Congress sends $328.5 billion spending bill to Bush

Most lawmakers approved package on threat of veto

January 23, 2004|By Richard Simon | Richard Simon,LOS ANGELES TIMES

WASHINGTON - Congress sent to President Bush yesterday a $328.5 billion spending bill that clears the way for new rules dealing with gun purchases, media ownership and overtime pay.

The measure is packed with pet projects, including $50 million for an indoor rain forest in Iowa and $200,000 for the Rock and Roll Hall of Fame and Museum in Cleveland, designed to curry favor with voters back home.

The measure, which cleared the House last month, will fund a wide range of Cabinet departments and government agencies for the 2004 fiscal year, which began Oct. 1. Its approval comes as Congress readies for a bruising election-year budget battle over Bush's 2005 spending plan, which will be unveiled Feb. 2.

Sen. Robert C. Byrd, a West Virginia Democrat, called the measure a "Frankenstein of a bill." And during the debate Wednesday, Republican Sen. John McCain of Arizona, a critic of what he estimated is $11 billion in "pork-barrel" spending in the measure, urged: "Veto this bill, Mr. President."

But Bush said he would sign the bill, which includes funding for some of his initiatives, including $2.4 billion for combating AIDS worldwide and a $423 million boost in the FBI's efforts against terrorism. It also allows the administration to move ahead with controversial rules that would limit overtime pay, let big media companies buy more television stations and delay implementation of country-of-origin food labeling.

In a statement, Bush said he was pleased that the bill "stays within the spending limits I proposed, which is necessary as we work to cut the deficit in half over the next five years."

But Jill Lancelot, president of Taxpayers for Common Sense, a Washington-based budget watchdog group, decried legislators' lack of fiscal discipline. "Lawmakers see this as the kickoff for the 2004 re-election campaigns," she said. "They can now go back home with their pockets full of goodies for their constituents, leaving a huge crater of a budget deficit behind in Washington."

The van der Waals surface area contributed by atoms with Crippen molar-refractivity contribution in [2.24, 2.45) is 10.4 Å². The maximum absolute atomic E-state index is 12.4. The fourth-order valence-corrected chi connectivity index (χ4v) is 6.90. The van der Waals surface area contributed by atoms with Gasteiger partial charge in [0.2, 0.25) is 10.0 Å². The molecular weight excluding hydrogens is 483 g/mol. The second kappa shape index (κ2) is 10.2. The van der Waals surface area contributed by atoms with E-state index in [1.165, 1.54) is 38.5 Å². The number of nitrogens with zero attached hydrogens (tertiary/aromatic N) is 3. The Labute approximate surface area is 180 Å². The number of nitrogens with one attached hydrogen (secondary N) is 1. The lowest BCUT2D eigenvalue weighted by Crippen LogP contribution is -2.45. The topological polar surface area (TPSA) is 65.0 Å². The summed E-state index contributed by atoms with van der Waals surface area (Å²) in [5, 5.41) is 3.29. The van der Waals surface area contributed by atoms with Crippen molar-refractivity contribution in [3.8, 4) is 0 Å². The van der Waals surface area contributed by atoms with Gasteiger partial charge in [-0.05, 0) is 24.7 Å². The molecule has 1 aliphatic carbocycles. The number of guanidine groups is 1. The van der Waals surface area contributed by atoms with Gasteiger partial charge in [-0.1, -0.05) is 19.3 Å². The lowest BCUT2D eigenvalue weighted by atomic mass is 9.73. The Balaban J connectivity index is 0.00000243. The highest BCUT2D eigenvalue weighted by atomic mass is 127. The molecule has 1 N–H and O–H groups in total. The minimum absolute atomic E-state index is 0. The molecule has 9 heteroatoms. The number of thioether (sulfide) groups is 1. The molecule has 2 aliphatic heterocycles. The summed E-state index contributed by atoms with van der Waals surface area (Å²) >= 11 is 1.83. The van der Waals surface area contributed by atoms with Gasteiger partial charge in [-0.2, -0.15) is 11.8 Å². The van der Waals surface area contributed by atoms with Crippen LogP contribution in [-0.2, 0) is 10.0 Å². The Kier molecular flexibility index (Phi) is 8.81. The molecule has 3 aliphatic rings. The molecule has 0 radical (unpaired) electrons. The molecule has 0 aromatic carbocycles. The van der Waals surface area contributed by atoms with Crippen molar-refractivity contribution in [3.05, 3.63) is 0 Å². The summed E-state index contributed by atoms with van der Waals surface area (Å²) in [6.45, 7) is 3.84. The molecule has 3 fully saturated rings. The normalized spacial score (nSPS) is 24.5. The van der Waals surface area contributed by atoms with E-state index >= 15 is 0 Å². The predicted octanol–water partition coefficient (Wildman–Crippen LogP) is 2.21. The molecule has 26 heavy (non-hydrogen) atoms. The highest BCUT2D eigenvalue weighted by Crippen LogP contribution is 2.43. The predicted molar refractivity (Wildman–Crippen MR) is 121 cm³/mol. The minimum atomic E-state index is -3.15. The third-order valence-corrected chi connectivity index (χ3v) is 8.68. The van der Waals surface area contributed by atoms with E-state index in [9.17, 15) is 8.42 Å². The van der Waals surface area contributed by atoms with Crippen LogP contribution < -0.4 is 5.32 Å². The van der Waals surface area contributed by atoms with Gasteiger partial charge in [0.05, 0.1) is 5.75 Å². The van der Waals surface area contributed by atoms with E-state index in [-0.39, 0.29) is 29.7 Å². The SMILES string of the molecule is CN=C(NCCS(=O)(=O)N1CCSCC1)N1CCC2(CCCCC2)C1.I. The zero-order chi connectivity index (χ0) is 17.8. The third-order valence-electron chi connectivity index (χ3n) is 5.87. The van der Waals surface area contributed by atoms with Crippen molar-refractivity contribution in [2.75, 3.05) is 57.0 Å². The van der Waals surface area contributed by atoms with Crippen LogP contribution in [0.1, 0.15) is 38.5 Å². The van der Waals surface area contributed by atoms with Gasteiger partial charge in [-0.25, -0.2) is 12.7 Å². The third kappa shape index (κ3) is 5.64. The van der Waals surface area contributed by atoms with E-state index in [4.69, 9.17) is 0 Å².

The measure includes a provision, supported by the National Rifle Association, that would require the destruction of records on background checks for gun purchases within 24 hours if law enforcement officials find no red flags; currently, records can be saved for 90 days.

Democrats objected to Republican leaders stripping a provision that would have blocked the Labor Department from implementing a new overtime rule, which critics say will deny overtime pay to up to 8 million workers. Both houses of Congress voted last year to block the rule, but Bush threatened to make the spending measure his first veto if it tied his hands.

A veto threat also led GOP leaders to allow media companies to become larger than many lawmakers wanted. House and Senate majorities had voted to oppose a Federal Communications Commission decision permitting a media company to own TV stations reaching 45 percent of U.S. viewers, up from 35 percent. But GOP leaders, fearing a veto, raised the limit to 39 percent.

Some lawmakers - Republicans as well as Democrats - also objected to the two-year delay in the requirement for country-of-origin labels on meat, an issue that gained prominence after last month's discovery of a case of mad cow disease in Washington state.

"We can drive a vehicle on the surface of Mars, and we cannot put labels on meat?" said Sen. Byron L. Dorgan, a North Dakota Democrat.

Hundreds of home-state projects packed into the bill - and the politically riskier alternative of failing to pass a spending bill and leaving funding for many programs at last year's lower levels - made the package too difficult for most lawmakers to resist in an election year.

The Los Angeles Times is a Tribune Publishing newspaper.

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